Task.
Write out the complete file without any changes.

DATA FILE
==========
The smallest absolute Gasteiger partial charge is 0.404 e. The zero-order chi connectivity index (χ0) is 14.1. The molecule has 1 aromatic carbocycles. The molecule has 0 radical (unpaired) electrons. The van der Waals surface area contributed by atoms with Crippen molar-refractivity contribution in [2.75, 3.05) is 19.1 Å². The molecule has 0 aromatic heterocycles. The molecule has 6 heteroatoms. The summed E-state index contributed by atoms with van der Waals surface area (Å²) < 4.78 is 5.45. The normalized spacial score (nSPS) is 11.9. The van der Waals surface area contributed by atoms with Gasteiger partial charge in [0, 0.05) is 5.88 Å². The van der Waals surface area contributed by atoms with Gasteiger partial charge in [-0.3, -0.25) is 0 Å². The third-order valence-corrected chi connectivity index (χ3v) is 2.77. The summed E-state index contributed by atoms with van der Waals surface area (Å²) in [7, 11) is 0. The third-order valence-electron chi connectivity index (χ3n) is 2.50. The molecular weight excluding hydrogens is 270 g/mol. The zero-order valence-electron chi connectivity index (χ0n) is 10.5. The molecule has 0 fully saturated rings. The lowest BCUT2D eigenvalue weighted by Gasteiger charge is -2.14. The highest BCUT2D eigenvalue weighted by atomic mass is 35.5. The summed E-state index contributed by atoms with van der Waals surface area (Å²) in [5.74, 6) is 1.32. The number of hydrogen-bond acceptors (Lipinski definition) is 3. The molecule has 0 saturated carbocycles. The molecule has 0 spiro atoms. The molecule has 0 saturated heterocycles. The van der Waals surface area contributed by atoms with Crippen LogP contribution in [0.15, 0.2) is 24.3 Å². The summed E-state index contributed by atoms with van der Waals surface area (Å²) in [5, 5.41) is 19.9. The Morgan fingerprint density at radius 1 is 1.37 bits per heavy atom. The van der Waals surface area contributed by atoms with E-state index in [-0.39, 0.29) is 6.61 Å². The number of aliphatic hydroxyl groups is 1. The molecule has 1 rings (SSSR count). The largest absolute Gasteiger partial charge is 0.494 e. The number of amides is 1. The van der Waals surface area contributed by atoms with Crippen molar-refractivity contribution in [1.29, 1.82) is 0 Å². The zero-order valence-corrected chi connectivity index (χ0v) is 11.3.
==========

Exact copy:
The smallest absolute Gasteiger partial charge is 0.404 e. The zero-order chi connectivity index (χ0) is 14.1. The molecule has 1 aromatic carbocycles. The molecule has 0 radical (unpaired) electrons. The van der Waals surface area contributed by atoms with Crippen molar-refractivity contribution in [2.75, 3.05) is 19.1 Å². The molecule has 0 aromatic heterocycles. The molecule has 6 heteroatoms. The summed E-state index contributed by atoms with van der Waals surface area (Å²) < 4.78 is 5.45. The normalized spacial score (nSPS) is 11.9. The van der Waals surface area contributed by atoms with Gasteiger partial charge in [0, 0.05) is 5.88 Å². The van der Waals surface area contributed by atoms with Gasteiger partial charge in [-0.3, -0.25) is 0 Å². The third-order valence-corrected chi connectivity index (χ3v) is 2.77. The summed E-state index contributed by atoms with van der Waals surface area (Å²) in [7, 11) is 0. The third-order valence-electron chi connectivity index (χ3n) is 2.50. The molecular weight excluding hydrogens is 270 g/mol. The zero-order valence-electron chi connectivity index (χ0n) is 10.5. The molecule has 0 fully saturated rings. The lowest BCUT2D eigenvalue weighted by Gasteiger charge is -2.14. The highest BCUT2D eigenvalue weighted by atomic mass is 35.5. The summed E-state index contributed by atoms with van der Waals surface area (Å²) in [5.74, 6) is 1.32. The number of hydrogen-bond acceptors (Lipinski definition) is 3. The molecule has 0 saturated carbocycles. The molecule has 0 spiro atoms. The molecule has 0 saturated heterocycles. The van der Waals surface area contributed by atoms with Crippen LogP contribution in [0.15, 0.2) is 24.3 Å². The summed E-state index contributed by atoms with van der Waals surface area (Å²) in [5, 5.41) is 19.9. The Morgan fingerprint density at radius 1 is 1.37 bits per heavy atom. The van der Waals surface area contributed by atoms with E-state index in [-0.39, 0.29) is 6.61 Å². The number of aliphatic hydroxyl groups is 1. The molecule has 1 rings (SSSR count). The largest absolute Gasteiger partial charge is 0.494 e. The number of amides is 1. The van der Waals surface area contributed by atoms with Crippen molar-refractivity contribution in [1.29, 1.82) is 0 Å². The zero-order valence-corrected chi connectivity index (χ0v) is 11.3.